DAIRYING in Dubai? Surely not! His Highness Sheikh Mohammed bin Rashid Al
Maktoum has had the vision to develop Dubai, the capital city of one of the seven United Arab Emirates (UAE), into a global metropolis of business, technology and ultra-modernity, including constructing the world’s tallest skyscraper, the near-half-mile-high Burj Khalifa.
However, with the growing pop-
ulation comes an increasing demand for food, including fresh dairy products, particularly milk and yoghurt. Again, the ruling Sheikh had the vision to develop a now well-established local dairy industry to supply perishable milk to the region rather than having it transported from surrounding areas such as Saudi Arabia.
Travelling out into the desert, a few minutes from the edge of the skyscrapers, and you’ll encounter the first of the country’s dairy farms. There are over 42,000 dairy cows in UAE, the primary dairy units being sited in Dubai and the neighbouring Al Ain Emirate.
As is common in the Middle-East, there is a strong European and American involvement in the management of the dairy farms and in the case of UAE, there is a particularly strong Irish influence developed to a large extent from previous management experience at the extensive Almarai dairy in nearby Saudi Arabia.
The largest of the UAE farms, Al Rawabi, is situated just 20-30 minutes from downtown Dubai, with the ever-increasing skyscrapers continuing to encroach. This dairy is a 14,000+ head unit with on-site processing and manufacturing plant.
Al Ain dairy, with 12,000+ head (6,000 milking) of very high yielding cows under the management of Carlow man Pat O’Dwyer, also has an accompanying 2,000-head camel unit producing for the growing camel milk market. Camel milk is developing in this region, with the Camelicious Camel Farm developing a particularly strong brand for this vitamin C-enriched product from its 6,100+ herd.
The nearby 4,200-head Marmum dairy (averaging over 11,000 litres) is particularly impressive with the ‘green field’ desert site development having been recently relocated from Dubai.
Under the management of Cross-molina, County Mayo native Ray
Walsh, this is another integrated dairy, processing its own milk on site and is the first unit I have come across that is using new desalination technology to meet its requirements for water.
A short distance away is National Farm, with cows peaking over 13,000 litres under the management of another Irishman, Gerald Kiernan from Drogheda, Couth Louth, and producing to a white-water-type contract with a minimum 3.4 per cent fat though no payment for milk protein.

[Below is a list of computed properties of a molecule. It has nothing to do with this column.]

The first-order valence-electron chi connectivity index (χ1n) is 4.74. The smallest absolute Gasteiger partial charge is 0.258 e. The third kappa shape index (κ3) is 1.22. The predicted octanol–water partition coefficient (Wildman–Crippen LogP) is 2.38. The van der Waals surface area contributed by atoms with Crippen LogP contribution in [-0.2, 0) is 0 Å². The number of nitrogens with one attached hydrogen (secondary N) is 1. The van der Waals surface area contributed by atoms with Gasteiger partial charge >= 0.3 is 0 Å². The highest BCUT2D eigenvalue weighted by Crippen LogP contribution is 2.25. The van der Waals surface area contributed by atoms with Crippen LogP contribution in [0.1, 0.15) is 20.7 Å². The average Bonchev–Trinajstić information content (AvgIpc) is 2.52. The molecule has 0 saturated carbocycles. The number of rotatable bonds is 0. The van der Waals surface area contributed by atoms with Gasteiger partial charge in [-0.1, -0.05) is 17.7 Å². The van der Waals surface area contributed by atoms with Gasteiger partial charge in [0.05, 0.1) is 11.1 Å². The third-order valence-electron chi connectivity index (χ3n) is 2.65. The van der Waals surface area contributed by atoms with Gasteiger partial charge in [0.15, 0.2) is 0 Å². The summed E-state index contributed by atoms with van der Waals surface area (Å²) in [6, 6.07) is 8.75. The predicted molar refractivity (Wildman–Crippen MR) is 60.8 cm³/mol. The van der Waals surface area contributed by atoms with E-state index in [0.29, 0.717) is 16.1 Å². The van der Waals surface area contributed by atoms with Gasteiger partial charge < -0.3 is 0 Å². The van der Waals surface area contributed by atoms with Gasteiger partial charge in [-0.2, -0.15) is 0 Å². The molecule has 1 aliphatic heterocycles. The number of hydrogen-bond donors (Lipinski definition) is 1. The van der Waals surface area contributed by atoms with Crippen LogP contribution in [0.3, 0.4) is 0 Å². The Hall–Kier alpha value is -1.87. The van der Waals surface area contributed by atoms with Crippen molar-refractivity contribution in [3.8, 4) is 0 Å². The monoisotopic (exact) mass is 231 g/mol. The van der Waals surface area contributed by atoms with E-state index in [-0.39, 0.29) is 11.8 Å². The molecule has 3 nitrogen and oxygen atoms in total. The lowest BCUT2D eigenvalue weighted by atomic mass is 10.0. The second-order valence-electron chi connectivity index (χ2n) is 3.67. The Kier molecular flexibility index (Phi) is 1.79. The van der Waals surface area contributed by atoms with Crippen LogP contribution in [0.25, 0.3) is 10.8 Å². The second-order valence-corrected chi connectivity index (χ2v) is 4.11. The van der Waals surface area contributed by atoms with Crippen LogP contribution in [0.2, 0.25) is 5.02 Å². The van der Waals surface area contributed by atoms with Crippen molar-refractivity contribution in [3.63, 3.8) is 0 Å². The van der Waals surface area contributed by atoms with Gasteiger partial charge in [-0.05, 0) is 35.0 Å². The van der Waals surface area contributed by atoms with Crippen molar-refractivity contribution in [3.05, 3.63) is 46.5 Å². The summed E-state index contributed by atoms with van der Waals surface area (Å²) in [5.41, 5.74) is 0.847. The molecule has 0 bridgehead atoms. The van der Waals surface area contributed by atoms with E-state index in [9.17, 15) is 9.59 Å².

American genetics are common, with the push for increasing milk volume being the main driver on most units from these Holstein Friesian herds.
Among the major challenges in this arid region are availability of feed, water and heat stress. Dairies are under pressure with water usage, and crops are not grown in the country due to the considerable drain on water resources required for irrigation.
Forages are shipped and trucked in from other countries, including as far away as the USA and South America, supplemented with im-ported cereals and grains.
Nutrition tends to centre on US-type rations with high starch intakes driving energy supply and fairly typical feed ingredients, including alfalfa hay, soya bean hulls, wheat, barley, maize and cottonseed.
With summer temperatures reach-ing 50°C+, these high-producing cows are under severe heat stress for a large proportion of the year.
The shaded corral areas are endowed with ventilating fans, typically with inbuilt water misters. Similarly, water misters are common at the feeding areas to cool cows while eating and during milking.
Fat supplements are a key ration component in these heat-challenged areas with the low metabolic heat production offering a nutritional method of reducing internal body heat generation. Higher fat diets are critical for production of the progesterone hormone essential for fertility and there is also considerable interest in the newer technologies based on the Michigan State University (USA) research from Prof. Adam Lock with the more-balanced palmitic/oleic fatty acid ratio (60:30) offered by the newly-developed Mega-Max product from Volac Wilmar.
With the UAE known primarily for the opulent and rapidly-developing city of Dubai, it’s valuable to be reminded that this growing population needs an ever-increasing supply of essential nutrients.
And, despite the harsh desert conditions, the dairy industry has developed to provide perishable products in the local environment.
Another good lesson as to what can be achieved when there is a will and a driver to make it happen!